Nico Hulkenberg says his desire to return to racing in Formula 1 “crept back” into his life during 2022, having not been “too stressed” about a comeback during his previous two years on the sidelines.
Renault dropped Hulkenberg in favour of then-Mercedes reserve Esteban Ocon at the end of 2019, leaving Hulkenberg without a seat for the following year.
He made five stand-in appearances for his former Force India employer (in its Racing Point and Aston Martin guises) across three years, but he was never a serious contender for a full-time return during the majority of those seasons.
That was until Haas considered dropping Mick Schumacher and it ultimately elected to replace him with Hulkenberg in 2023, announcing the move ahead of the Abu Dhabi GP.
The 35-year-old had appeared relatively at peace with his F1 exit when he left at the end of 2019 and was glad to have the break, deliberately not taking on a third driver role during his first year off.
“After 2019 I think that was what I wanted and what I also needed – a break,” Hulkenberg explained.
“Obviously I wasn’t a third driver or anything, so I really had the time to step back, disconnect from it properly.
“Then it was COVID time so not much going on. Once the season 2020 started, soon after that I came to Silverstone to replace Checo [Sergio Perez, who had COVID].
“But it was good for me to have time away to digest, to reflect on some things. Change of perspective a little bit too.
“And then 2021, of course, sometimes it’s difficult when you have to watch, when you’re on the sidelines. But I think at that time it was still OK for me.
“This year I think watching a little harder, especially when you analyse, and you see, and you think you can do better in places. So I started the return project.”
Hulkenberg felt he’d “kept a good relationship with people in the paddock” as a “straightforward guy with no BS” and no “burnt soil” left anywhere, making a return possible.
Schumacher’s Haas drive had been under consistent threat following a tricky start to his second F1 season, as he had two big crashes in the first seven races and had failed to score while his Haas team-mate Kevin Magnussen had a tally of 15 points.
Haas pointed to Hulkenberg’s extensive F1 experience and dependency – 97 points finishes from 181 starts in midfield machinery so far – as a key factor in choosing him over Schumacher, effectively agreeing with Hulkenberg’s assertion that he could “do better in places” than Schumacher.
Hulkenberg said he wasn’t “too stressed” about returning to F1 for the first two years but found the desire to return “crept back” into his life during 2022.
“The desire to come back on the grid, to go racing, to kick ass!” Hulkenberg declared.
“To be in the driving seat. So there was no fear.”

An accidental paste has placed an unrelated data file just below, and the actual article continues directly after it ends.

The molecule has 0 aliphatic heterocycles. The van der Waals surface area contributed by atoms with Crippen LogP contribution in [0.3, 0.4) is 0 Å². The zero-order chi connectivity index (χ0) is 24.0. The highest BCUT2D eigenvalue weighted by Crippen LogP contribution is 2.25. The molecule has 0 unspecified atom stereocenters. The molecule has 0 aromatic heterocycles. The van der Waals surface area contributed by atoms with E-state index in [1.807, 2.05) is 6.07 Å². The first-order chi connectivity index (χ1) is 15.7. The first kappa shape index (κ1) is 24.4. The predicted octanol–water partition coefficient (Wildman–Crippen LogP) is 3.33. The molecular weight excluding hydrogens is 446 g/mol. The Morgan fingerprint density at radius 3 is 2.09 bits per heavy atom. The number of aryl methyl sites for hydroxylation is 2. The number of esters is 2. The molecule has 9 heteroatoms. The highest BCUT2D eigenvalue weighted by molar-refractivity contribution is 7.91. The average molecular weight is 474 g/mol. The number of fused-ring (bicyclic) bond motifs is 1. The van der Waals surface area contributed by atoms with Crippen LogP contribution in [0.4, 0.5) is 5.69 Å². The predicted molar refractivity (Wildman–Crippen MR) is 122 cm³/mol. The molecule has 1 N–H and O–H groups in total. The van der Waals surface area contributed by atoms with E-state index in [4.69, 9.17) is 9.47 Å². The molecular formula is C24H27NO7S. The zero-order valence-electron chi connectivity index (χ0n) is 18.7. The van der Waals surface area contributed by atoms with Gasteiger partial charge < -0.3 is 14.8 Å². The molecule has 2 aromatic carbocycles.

He said it became “more concrete” that Haas would be choosing him for 2023 over the past month.
Hulkenberg said he did not feel sorry for Schumacher, having twice found himself without a seat after being axed – first after his rookie F1 year with Williams in 2010 and then Renault in 2019.
“No, because that’s natural in F1,” Hulkenberg said when asked if he felt for Schumacher.
“We all fight for our careers, for the same piece of Tarmac. I think many drivers in their careers had to move for another guy, whether it’s more experience, two years more or 10 years more, I think that’s irrelevant.
“That’s just how F1 is and ultimately the driver, when he’s racing, he has to convince a team with performance. And if that’s not the case, the team is going to change. Same with engineers, with all personnel.
“That’s why that keeps happening all the time.”
Hulkenberg last drove an F1 car at the Pirelli 2023 tyre test at the Hungaroring in August and he last raced when he stood in for Sebastian Vettel at Aston Martin for the first two races of the 2022 season.
Tuesday’s Abu Dhabi test will provide the first opportunity for Hulkenberg to drive Haas’s F1 car and get acquainted with the team.
“The most important thing is just for me to obviously get my head around F1 and especially this Haas car, to understand it, it’s a bit of a headstart for next year,” Hulkenberg said.
“Three days of pre-season testing is not a lot before the first event so that’s just for me a little teaser, to get a feel for this car and how the systems works, driver fit stuff, a lot of basics as well that you can already clear and get out of the way.
“And also, obviously have a look already at the car, you know where the performance is, what is good, where we need to maybe focus on, all these kinds of things.”
Hulkenberg did not think it would take long for him to acclimatise to Haas after three years without a full-time racing programme.
“Well I had a taste of these cars at the beginning of the year, so it’s not a totally blank page,” Hulkenberg replied when asked how long it would take for him to get back up to speed.
“But again, this is a different car, different team.
“Naturally, we see every time that a driver changes team there is like a getting to know period until you reach your real optimum – for sure a couple of race weekends that will take.
“But the sooner we start the better, and that’s why tomorrow is very positive and valuable for me. Then we’ll just take it from there.”